Race-row doctor faces trial over patients' deaths

SEEN as carrying out Nazi-style experiments by some and as a victim of racial vendetta by others, Richard McGown goes to Zimbabwe's High Court today to face charges that his use of unorthodox anaesthetics killed five patients.

That the case has taken on heavy racial overtones since it broke in October 1990 - he is white and three of the patients were black - was inevitable, given the bitter history of white minority rule and the independence war that ended 14 years ago. Disputes over the government's efforts to acquire farmland, mainly white- owned, and vitriolic attacks on whites by leading politicians, such as the Deputy President, Joshua Nkomo, have ensured a high profile for the case.

At its centre is Dr McGown, 57, a father of three who was born in India, raised in Scotland, studied at Edinburgh and trained in Sweden. He has denied any wrongdoing, but informed neither his patients, over 500 in all, nor his superiors, that he was using the method, which doctors have said runs the risk of provoking respiratory failure.

Smith Marara, an MP who presented a parliamentary select committee report on the case in March 1993, said Dr McGown had said 'that he was particularly interested to find out the sensitivity of black females to morphine when this narcotic is injected epidurally.' The patients who died were 19-month-old Kalpesh Nagindas after circumcision; two-year-old Tsitsi Chidodo after dental treatment; Irene Papatheocharous, 26, a white, after an operation to remove a gallstone and appendix; Rose Osazuwa, 62, who had her bladder tightened; and 10-year-old Lavender Khaminwa, who had her appendix removed.

The Minister of Health, Dr Timothy Stamps, one of two whites in President Robert Mugabe's government, has defended the epidural method as 'conventional, safe and time- honoured'. But it required close post-operative monitoring which was lacking in the private Avenues Clinic in Harare where Dr McGown practised. Investigations resulted from a campaign by Charles and Mary Khaminwa after their daughter's death.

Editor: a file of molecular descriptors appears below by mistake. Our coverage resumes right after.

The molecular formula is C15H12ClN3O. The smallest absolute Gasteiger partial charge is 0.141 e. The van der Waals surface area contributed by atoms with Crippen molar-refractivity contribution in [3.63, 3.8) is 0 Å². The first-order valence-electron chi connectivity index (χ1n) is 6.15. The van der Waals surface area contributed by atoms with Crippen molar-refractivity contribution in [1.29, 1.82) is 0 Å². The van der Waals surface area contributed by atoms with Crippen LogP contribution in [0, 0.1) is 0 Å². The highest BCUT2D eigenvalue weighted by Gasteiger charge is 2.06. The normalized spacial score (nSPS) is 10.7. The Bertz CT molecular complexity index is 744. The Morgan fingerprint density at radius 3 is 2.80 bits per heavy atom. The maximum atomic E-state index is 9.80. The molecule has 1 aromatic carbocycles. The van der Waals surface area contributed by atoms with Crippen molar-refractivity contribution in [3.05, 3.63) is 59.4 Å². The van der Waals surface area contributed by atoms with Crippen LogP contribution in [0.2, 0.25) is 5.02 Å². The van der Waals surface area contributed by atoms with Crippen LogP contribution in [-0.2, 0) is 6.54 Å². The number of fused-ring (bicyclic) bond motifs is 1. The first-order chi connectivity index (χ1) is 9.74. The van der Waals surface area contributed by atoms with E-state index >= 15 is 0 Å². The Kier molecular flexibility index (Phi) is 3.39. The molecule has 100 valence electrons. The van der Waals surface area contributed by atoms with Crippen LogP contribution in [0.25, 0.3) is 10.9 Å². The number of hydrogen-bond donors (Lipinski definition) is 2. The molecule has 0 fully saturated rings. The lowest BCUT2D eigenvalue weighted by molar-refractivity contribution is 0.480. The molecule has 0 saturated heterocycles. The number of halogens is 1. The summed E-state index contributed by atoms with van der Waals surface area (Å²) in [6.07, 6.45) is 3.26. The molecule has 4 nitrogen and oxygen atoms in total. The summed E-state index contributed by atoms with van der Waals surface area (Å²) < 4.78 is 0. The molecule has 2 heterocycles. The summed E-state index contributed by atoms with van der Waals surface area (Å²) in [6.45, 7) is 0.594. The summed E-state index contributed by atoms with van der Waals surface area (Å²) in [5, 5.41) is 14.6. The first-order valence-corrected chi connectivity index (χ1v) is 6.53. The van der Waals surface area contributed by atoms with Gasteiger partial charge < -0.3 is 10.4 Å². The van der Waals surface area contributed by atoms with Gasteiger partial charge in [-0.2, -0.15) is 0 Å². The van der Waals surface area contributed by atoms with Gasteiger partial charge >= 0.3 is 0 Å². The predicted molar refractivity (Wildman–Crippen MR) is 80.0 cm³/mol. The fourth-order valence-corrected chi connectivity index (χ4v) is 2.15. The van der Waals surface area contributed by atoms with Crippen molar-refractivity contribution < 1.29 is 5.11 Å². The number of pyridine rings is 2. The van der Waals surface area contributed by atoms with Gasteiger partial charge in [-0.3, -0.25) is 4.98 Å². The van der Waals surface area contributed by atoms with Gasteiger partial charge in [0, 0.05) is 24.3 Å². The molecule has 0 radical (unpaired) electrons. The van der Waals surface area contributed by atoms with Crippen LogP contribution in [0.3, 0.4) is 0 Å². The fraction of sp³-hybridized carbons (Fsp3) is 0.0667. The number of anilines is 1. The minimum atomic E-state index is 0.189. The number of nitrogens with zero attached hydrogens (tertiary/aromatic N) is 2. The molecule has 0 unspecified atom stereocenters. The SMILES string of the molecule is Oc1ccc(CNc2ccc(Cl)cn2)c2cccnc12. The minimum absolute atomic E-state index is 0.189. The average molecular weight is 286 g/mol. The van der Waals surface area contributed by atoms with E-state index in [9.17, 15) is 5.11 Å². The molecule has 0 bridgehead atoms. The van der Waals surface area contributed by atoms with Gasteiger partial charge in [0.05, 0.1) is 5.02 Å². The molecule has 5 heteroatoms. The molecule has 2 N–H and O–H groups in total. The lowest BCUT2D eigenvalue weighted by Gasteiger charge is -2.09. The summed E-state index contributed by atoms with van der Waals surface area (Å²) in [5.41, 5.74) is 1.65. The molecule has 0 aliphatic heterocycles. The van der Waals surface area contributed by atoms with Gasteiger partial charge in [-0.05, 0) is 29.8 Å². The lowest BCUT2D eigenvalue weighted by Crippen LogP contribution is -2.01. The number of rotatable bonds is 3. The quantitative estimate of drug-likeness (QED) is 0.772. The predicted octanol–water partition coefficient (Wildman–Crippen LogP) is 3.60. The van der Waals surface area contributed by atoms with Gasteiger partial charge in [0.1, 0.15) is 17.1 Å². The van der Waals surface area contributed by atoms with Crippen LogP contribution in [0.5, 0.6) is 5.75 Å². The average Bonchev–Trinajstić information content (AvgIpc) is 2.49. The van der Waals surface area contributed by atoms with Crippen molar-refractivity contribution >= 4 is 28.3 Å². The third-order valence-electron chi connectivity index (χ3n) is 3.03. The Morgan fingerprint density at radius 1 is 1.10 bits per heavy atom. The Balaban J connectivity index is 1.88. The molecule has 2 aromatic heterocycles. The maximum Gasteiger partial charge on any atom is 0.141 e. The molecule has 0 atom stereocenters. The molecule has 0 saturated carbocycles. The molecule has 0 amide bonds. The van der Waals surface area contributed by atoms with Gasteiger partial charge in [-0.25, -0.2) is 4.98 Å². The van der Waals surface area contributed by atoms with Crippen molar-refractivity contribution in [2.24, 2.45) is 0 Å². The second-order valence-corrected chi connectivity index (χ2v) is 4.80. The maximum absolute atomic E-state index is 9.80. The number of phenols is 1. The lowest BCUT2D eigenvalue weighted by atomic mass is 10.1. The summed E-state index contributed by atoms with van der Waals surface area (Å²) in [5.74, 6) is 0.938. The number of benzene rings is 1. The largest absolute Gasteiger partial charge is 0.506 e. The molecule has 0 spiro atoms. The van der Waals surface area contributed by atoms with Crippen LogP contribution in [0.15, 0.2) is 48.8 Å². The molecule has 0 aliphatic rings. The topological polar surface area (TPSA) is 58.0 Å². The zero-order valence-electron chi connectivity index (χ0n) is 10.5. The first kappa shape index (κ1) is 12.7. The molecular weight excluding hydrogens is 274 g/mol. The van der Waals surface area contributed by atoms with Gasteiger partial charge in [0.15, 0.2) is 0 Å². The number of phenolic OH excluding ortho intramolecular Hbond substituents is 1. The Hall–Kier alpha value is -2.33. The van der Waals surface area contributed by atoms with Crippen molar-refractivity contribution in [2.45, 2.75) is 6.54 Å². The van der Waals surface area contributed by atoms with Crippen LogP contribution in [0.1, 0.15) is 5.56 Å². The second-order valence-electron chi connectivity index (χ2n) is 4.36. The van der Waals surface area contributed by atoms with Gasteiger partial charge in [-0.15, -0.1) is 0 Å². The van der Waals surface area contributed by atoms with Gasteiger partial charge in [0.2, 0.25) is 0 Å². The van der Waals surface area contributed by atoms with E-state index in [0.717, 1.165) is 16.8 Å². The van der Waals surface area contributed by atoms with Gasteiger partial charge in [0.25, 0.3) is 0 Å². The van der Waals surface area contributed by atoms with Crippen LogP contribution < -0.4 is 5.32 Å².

Mr Khaminwa, a Kenyan lawyer trained in the US, had sent Lavender to the clinic. She died a few hours after the operation.

The Khaminwas had to sell property in Kenya to fly in international experts to review the autopsy, but inquiries by police and the Health Professionals Council dragged on until October 1990 when the independent weekly, the Financial Gazette, published a story on the case. A month later, 200 University of Zimbabwe students staged a protest march.

In March 1993 the parliamentary select committee report appeared with testimony that Dr McGown had settled out of court with the families of several patients who had suffered brain damage. Within 48 hours, he was charged with five counts of premeditated murder, later reduced to culpable homicide, and released on bail, the equivalent of pounds 100,000. The Attorney-General allowed Dr McGown to return to work under the restriction of not using epidural injections. He did use them and was banned for violating normal hospital procedures.

Start your day with The Independent, sign up for daily news emails
Arts and Entertainment
Joe Cocker performing on the Stravinski hall stage during the Montreux Jazz Festival, in Montreux, Switzerland in 2002
musicHe 'turned my song into an anthem', says former Beatle
News
Clarke Carlisle
sport
Sport
footballStoke City vs Chelsea match report
Arts and Entertainment
theatreThe US stars who've taken to UK panto, from Hasselhoff to Hall
PROMOTED VIDEO
Have you tried new the Independent Digital Edition apps?
ebooks
ebooksA year of political gossip, levity and intrigue from the sharpest pen in Westminster
Life and Style
Approaching sale shopping in a smart way means that you’ll get the most out of your money
life + styleSales shopping tips and tricks from the experts
News
newsIt was due to be auctioned off for charity
News
Coca-Cola has become one of the largest companies in the world to push staff towards switching off their voicemails, in a move intended to streamline operations and boost productivity
peopleCoca-Cola staff urged to switch it off to boost productivity